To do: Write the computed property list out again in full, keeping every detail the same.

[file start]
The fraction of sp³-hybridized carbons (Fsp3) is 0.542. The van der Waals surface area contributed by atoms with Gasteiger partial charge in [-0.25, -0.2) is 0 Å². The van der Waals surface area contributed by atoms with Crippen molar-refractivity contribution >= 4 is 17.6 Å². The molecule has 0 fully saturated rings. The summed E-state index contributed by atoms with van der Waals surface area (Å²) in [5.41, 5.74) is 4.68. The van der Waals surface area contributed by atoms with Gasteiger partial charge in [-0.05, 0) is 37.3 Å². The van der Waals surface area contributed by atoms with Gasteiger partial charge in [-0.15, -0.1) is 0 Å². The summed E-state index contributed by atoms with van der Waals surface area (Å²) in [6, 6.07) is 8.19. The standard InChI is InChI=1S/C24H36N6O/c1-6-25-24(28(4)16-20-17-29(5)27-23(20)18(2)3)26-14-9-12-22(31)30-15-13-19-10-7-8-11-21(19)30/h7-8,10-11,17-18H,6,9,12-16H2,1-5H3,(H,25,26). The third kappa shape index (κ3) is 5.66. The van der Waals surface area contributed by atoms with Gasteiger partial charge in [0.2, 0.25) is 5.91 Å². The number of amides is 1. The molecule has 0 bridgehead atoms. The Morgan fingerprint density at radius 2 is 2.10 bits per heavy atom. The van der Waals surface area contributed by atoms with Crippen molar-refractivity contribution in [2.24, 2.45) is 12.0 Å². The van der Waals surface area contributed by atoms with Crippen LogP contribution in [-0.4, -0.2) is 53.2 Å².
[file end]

The fraction of sp³-hybridized carbons (Fsp3) is 0.542. The van der Waals surface area contributed by atoms with Gasteiger partial charge in [-0.25, -0.2) is 0 Å². The van der Waals surface area contributed by atoms with Crippen molar-refractivity contribution >= 4 is 17.6 Å². The molecule has 0 fully saturated rings. The summed E-state index contributed by atoms with van der Waals surface area (Å²) in [5.41, 5.74) is 4.68. The van der Waals surface area contributed by atoms with Gasteiger partial charge in [-0.05, 0) is 37.3 Å². The van der Waals surface area contributed by atoms with Gasteiger partial charge in [-0.15, -0.1) is 0 Å². The summed E-state index contributed by atoms with van der Waals surface area (Å²) in [6, 6.07) is 8.19. The standard InChI is InChI=1S/C24H36N6O/c1-6-25-24(28(4)16-20-17-29(5)27-23(20)18(2)3)26-14-9-12-22(31)30-15-13-19-10-7-8-11-21(19)30/h7-8,10-11,17-18H,6,9,12-16H2,1-5H3,(H,25,26). The third kappa shape index (κ3) is 5.66. The van der Waals surface area contributed by atoms with Gasteiger partial charge in [0.2, 0.25) is 5.91 Å². The number of amides is 1. The molecule has 0 bridgehead atoms. The Morgan fingerprint density at radius 2 is 2.10 bits per heavy atom. The van der Waals surface area contributed by atoms with Crippen molar-refractivity contribution in [2.24, 2.45) is 12.0 Å². The van der Waals surface area contributed by atoms with Crippen LogP contribution in [-0.4, -0.2) is 53.2 Å².